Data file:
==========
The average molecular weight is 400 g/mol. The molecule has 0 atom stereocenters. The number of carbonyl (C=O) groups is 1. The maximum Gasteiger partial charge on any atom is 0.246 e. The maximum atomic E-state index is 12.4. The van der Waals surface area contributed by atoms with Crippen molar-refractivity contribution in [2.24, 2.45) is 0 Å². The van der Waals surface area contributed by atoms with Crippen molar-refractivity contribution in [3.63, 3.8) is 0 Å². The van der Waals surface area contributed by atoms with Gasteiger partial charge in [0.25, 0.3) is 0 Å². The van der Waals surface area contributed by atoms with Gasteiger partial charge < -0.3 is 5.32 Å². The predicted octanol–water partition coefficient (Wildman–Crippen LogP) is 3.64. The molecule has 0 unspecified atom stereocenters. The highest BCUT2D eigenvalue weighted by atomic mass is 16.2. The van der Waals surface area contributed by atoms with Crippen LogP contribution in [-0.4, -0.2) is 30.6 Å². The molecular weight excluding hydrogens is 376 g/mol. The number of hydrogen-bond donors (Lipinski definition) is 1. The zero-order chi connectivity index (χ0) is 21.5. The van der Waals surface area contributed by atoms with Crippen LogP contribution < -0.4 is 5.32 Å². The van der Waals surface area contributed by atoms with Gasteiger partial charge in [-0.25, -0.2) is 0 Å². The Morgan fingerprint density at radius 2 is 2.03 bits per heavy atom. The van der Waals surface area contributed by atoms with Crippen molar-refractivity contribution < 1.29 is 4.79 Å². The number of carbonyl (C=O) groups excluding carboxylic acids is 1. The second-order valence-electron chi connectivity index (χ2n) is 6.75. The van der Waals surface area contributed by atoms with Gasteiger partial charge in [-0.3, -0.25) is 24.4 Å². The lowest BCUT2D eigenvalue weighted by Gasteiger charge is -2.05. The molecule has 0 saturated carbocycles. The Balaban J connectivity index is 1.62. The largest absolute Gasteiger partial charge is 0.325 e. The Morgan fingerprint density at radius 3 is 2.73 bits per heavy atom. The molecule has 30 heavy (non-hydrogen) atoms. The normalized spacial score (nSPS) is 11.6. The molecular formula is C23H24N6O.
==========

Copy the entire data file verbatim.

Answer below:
The average molecular weight is 400 g/mol. The molecule has 0 atom stereocenters. The number of carbonyl (C=O) groups is 1. The maximum Gasteiger partial charge on any atom is 0.246 e. The maximum atomic E-state index is 12.4. The van der Waals surface area contributed by atoms with Crippen molar-refractivity contribution in [2.24, 2.45) is 0 Å². The van der Waals surface area contributed by atoms with Crippen molar-refractivity contribution in [3.63, 3.8) is 0 Å². The van der Waals surface area contributed by atoms with Gasteiger partial charge in [0.25, 0.3) is 0 Å². The van der Waals surface area contributed by atoms with Gasteiger partial charge < -0.3 is 5.32 Å². The predicted octanol–water partition coefficient (Wildman–Crippen LogP) is 3.64. The molecule has 0 unspecified atom stereocenters. The highest BCUT2D eigenvalue weighted by atomic mass is 16.2. The van der Waals surface area contributed by atoms with Crippen LogP contribution in [-0.4, -0.2) is 30.6 Å². The molecular weight excluding hydrogens is 376 g/mol. The number of hydrogen-bond donors (Lipinski definition) is 1. The zero-order chi connectivity index (χ0) is 21.5. The van der Waals surface area contributed by atoms with Crippen LogP contribution < -0.4 is 5.32 Å². The van der Waals surface area contributed by atoms with Gasteiger partial charge in [-0.25, -0.2) is 0 Å². The Morgan fingerprint density at radius 2 is 2.03 bits per heavy atom. The van der Waals surface area contributed by atoms with Crippen molar-refractivity contribution < 1.29 is 4.79 Å². The number of carbonyl (C=O) groups excluding carboxylic acids is 1. The second-order valence-electron chi connectivity index (χ2n) is 6.75. The van der Waals surface area contributed by atoms with Gasteiger partial charge in [-0.3, -0.25) is 24.4 Å². The lowest BCUT2D eigenvalue weighted by Gasteiger charge is -2.05. The molecule has 0 saturated carbocycles. The Balaban J connectivity index is 1.62. The largest absolute Gasteiger partial charge is 0.325 e. The Morgan fingerprint density at radius 3 is 2.73 bits per heavy atom. The molecule has 30 heavy (non-hydrogen) atoms. The normalized spacial score (nSPS) is 11.6. The molecular formula is C23H24N6O.